Wednesday, August 27, 2008

Rewriting Rousseau

Let me update Rousseau: Man is born free,but everywhere woman is in chains.

Some days you go into a serious funk, and you don't exactly know why--overwhelmed? Yes, a woman's life is one of being overwhelmed by the ten thousand things that won't get done unless you do them. But they are always there, calling out from the washer, the refrigerator, the answering machine, the obituary page, the e-mail from grandson: the things we women traditionally care for.

So maybe the problem is not all that, but that some days every arrow homes in on the same old wound, the overwhelming truth of being in the underclass, made worse by people loudly protesting that you are equal if you'd only try.

I got started on this really bad mood last week when a Zen master deleted me from his list of Buddhist blogs, just a few days after he had added me to that list. He explained that this was a wholesale cleanup, he was getting down to just those blogs he likes. Ah, for just a moment there I had the illusion (whoops, Buddhist term) that I had been accepted into the online Zen community. God knows (whoops, Christian term), I have not been able to work with the massively male control of the local Zen sangha, and I am lonely.

Being dropped from the list struck me harder than it should have, I thought. Part of slave training is to blame yourself. So I didn't write to him, and I tried to let it go. Talk myself around. This is just ego, etc.

But then other things kept coming in and hitting the same spot until my protective shield crumbled.

I agreed to be in humanist forum a while back, to consider the question, Does a U.S. President's religion matter? I was assured there would be only four of us, but it turned out that the first time we presented, there were seven, and it was exhausting. I told the organizer my health wouldn't allow me to do the second presentation. But he assured me, hand on elbow, all charm, that there were really really only four of us this time, that I gave a really important balance to it, and so on. Well, yes, I thought, a woman's voice is needed.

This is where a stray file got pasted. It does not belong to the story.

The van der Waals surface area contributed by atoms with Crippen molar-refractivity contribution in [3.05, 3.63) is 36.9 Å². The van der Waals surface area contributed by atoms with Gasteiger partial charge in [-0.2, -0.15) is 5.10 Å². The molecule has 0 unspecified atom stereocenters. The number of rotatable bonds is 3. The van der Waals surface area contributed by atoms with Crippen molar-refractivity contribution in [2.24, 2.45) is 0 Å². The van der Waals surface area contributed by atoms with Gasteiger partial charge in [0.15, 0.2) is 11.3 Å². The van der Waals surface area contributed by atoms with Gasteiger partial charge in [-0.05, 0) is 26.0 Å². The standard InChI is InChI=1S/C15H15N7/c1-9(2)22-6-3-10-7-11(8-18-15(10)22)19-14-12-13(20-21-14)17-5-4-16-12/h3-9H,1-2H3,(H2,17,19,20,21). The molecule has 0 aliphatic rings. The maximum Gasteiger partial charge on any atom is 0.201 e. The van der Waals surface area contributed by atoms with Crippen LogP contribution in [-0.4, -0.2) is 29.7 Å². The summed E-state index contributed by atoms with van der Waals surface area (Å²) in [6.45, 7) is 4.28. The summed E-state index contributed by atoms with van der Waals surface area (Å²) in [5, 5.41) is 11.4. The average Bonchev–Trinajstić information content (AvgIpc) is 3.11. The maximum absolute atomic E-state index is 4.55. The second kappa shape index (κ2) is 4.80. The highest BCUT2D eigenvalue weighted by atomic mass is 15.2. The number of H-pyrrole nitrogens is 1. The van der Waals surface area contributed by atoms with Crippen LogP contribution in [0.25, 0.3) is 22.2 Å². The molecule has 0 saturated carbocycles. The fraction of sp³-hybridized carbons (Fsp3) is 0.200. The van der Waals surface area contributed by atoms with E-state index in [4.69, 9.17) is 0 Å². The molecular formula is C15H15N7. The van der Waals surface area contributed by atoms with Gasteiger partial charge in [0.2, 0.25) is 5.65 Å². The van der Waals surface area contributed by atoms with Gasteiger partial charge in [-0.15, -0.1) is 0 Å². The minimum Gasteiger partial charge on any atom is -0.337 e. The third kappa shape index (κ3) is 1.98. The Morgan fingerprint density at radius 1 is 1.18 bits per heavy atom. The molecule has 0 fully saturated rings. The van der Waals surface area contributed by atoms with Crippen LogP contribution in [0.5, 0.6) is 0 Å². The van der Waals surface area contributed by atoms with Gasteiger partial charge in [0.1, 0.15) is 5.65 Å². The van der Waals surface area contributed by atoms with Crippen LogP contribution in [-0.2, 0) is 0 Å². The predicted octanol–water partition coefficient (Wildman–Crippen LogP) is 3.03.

At the second presentation I found myself sitting at a long table with five men and a woman in traditional Muslim garb, who was married to one of the men. The others had presented their reasoned, informed commentaries. I had talked for a few minutes only about the importance, to my mind, of the president having a spiritual practice. I felt like a cliche, a lead balloon.

As I sat at that table during the question period, the portable microphone passed up and down the table from one man to another, right in front of me. It was a familiar feeling. I had time to contemplate all the energy being expended by some 30-40 people talking about how things ought to be.

The next morning the same teacher who isn't interested in my blog posted a long rumination on the French equivalent of the Declaration of Independence. Ideas, I thought. You guys just love ideas. Most of the trouble in this world is caused by people in hot pursuit of some idea. Idea: we need more lebensraum. Let's take Poland. I know, let's take Tibet.

But this same reckless disregard of individuals takes place on the small stage of our own lives. This forum leader was a case in point. He knows I'm on the kidney transplant list. I told him that I found the forum too exhausting. But to keep me on it, in pursuit of some idea he had about the shape of the panel, he lied to me.

Afterward I said, "You have scammed me for the last time." Oh ho, he laughed it off, he hoped I'd understand. And I do. I understand more than he does. I understand that I as an living human being did not matter; what mattered was that he achieve his goal. Call it an idea or go Buddha and call it a craving. People in pursuit of their personal goals.

Many a person would shrug these events off, but there you are, I am a Poet; we cultivate sensitivity. Along with some other things that went on this week, these events struck me right in the primal trauma. Subtly disesteemed. It happens to women all the time.

What we have to be careful of is that we nevertheless value and protect ourselves. To do that you have to see the truth of the way things are; and the truth, Gloria Steinem once said, will make you free---but first it will piss you off.

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